Assisted Living vs Senior Housing — What’s The Difference And What’s Right For You?
(RepublicanReport.org) – As seniors move on in age, they’ll likely have difficult decisions to make about their living accommodations. They may want to remain independent for as long as possible but also have safety, security, and health concerns that can restrict their options.
Luckily, there are different kinds of living arrangements for senior citizens to choose from nowadays. By thinking ahead, they can plan for the option that best suits their individual needs.
Let’s take a look at the differences between two of the main options: senior housing and assisted living.
What Is Senior Housing?
Senior housing communities offer rental homes exclusively to people over retirement age. Only those over 55 can live there.
Other than the age restriction, there’s little difference between senior housing and any other type of housing community. Facility staff does not regularly check on residents or provide ongoing medical care or support. While some senior housing communities will have medical or support staff on hand if something goes wrong, the focus is on independent living for older individuals.
What Is Assisted Living?
Assisted living communities cater to seniors with a greater level of need than those who live in senior housing. People who need assisted living facilities tend to be older or suffering from one or more debilitating medical conditions.
The facilities vary in terms of the level of care they provide. Some resemble senior housing in that residents have a reasonable degree of independence, while others are closer to full-time care facilities. But, again, one’s specific needs will be the decisive factor when it comes to the best facility to choose.
The medical care and support level found in assisted living facilities is much greater than what’s available in senior housing arrangements. The former often have medical care staff on call 24/7 in case of emergencies. In addition, some assisted living residents have contact with medical care staff every day to monitor their conditions and to administer medicines.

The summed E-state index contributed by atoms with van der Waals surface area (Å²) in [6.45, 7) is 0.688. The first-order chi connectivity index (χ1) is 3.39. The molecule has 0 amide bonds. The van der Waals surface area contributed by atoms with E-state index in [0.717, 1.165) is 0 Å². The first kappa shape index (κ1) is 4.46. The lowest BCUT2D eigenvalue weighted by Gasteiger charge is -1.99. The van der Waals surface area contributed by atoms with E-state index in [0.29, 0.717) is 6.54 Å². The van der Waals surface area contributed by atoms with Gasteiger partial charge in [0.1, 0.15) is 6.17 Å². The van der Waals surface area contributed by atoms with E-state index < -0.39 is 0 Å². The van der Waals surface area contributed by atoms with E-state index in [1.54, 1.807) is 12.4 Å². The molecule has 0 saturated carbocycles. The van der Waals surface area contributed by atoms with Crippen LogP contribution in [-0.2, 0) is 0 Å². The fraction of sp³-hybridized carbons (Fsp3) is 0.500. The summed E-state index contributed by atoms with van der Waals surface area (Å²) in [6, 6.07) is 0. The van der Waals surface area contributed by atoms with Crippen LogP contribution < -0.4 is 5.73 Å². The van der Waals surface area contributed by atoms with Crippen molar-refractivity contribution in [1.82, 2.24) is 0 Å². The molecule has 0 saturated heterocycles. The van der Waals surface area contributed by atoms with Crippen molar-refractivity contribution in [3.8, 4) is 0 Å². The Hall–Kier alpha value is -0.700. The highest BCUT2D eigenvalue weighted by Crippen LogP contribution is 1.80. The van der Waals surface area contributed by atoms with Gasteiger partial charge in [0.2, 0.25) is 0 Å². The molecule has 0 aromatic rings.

Senior housing communities have many of the amenities one would expect to find in any other housing complex, such as games rooms, exercise rooms, sports facilities, cinemas, and shopping. As assisted living residents are typically less active than those in senior housing, those kinds of amenities usually don’t exist in these complexes.
Generally, the higher the level of care needed, the more it’ll cost. This means assisted living is usually more expensive than senior housing. However, Medicare, Medicaid, or insurance may cover some of the assisted living costs, but not for senior housing.
Ultimately, choosing between senior housing and assisted living will come down to one’s care requirements and budget. Seniors should be sure to think the situation over carefully and consult with family members and possibly their doctors before making any final decisions.
Copyright 2022, RepublicanReport.org